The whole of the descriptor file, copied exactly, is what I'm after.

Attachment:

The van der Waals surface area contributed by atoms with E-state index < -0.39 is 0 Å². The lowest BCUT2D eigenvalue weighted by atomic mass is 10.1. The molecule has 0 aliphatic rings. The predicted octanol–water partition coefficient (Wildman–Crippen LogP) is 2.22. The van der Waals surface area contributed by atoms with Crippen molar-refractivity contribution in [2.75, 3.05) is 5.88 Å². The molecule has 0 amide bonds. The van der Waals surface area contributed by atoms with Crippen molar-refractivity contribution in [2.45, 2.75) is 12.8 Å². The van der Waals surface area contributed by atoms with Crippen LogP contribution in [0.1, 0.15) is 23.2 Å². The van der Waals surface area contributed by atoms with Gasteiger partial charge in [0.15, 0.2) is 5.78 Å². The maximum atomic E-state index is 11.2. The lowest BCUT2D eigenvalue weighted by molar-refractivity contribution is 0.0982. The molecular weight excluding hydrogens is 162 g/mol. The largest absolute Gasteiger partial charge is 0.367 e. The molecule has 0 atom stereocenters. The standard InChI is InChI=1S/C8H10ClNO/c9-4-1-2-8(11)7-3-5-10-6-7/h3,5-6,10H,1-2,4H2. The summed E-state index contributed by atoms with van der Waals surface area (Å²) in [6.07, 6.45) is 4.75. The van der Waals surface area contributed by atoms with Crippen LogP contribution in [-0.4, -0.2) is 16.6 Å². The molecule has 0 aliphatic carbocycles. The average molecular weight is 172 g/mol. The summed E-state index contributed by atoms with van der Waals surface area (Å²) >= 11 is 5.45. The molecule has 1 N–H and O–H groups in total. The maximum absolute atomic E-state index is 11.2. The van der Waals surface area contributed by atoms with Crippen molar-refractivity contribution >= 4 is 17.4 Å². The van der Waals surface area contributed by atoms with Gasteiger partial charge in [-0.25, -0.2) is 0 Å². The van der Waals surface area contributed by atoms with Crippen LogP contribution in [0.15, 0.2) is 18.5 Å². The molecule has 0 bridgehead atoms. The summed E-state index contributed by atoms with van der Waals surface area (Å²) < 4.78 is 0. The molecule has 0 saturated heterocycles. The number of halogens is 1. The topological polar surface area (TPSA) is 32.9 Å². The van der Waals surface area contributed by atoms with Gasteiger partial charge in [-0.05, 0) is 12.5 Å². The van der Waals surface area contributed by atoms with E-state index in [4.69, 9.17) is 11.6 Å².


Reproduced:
The van der Waals surface area contributed by atoms with E-state index < -0.39 is 0 Å². The lowest BCUT2D eigenvalue weighted by atomic mass is 10.1. The molecule has 0 aliphatic rings. The predicted octanol–water partition coefficient (Wildman–Crippen LogP) is 2.22. The van der Waals surface area contributed by atoms with Crippen molar-refractivity contribution in [2.75, 3.05) is 5.88 Å². The molecule has 0 amide bonds. The van der Waals surface area contributed by atoms with Crippen molar-refractivity contribution in [2.45, 2.75) is 12.8 Å². The van der Waals surface area contributed by atoms with Crippen LogP contribution in [0.1, 0.15) is 23.2 Å². The van der Waals surface area contributed by atoms with Gasteiger partial charge in [0.15, 0.2) is 5.78 Å². The maximum atomic E-state index is 11.2. The lowest BCUT2D eigenvalue weighted by molar-refractivity contribution is 0.0982. The molecular weight excluding hydrogens is 162 g/mol. The largest absolute Gasteiger partial charge is 0.367 e. The molecule has 0 atom stereocenters. The standard InChI is InChI=1S/C8H10ClNO/c9-4-1-2-8(11)7-3-5-10-6-7/h3,5-6,10H,1-2,4H2. The summed E-state index contributed by atoms with van der Waals surface area (Å²) in [6.07, 6.45) is 4.75. The van der Waals surface area contributed by atoms with Crippen LogP contribution in [-0.4, -0.2) is 16.6 Å². The molecule has 0 aliphatic carbocycles. The average molecular weight is 172 g/mol. The summed E-state index contributed by atoms with van der Waals surface area (Å²) >= 11 is 5.45. The molecule has 1 N–H and O–H groups in total. The maximum absolute atomic E-state index is 11.2. The van der Waals surface area contributed by atoms with Crippen molar-refractivity contribution >= 4 is 17.4 Å². The van der Waals surface area contributed by atoms with Gasteiger partial charge in [-0.25, -0.2) is 0 Å². The van der Waals surface area contributed by atoms with Crippen LogP contribution in [0.15, 0.2) is 18.5 Å². The molecule has 0 bridgehead atoms. The summed E-state index contributed by atoms with van der Waals surface area (Å²) < 4.78 is 0. The molecule has 0 saturated heterocycles. The number of halogens is 1. The topological polar surface area (TPSA) is 32.9 Å². The van der Waals surface area contributed by atoms with Gasteiger partial charge in [-0.05, 0) is 12.5 Å². The van der Waals surface area contributed by atoms with E-state index in [4.69, 9.17) is 11.6 Å².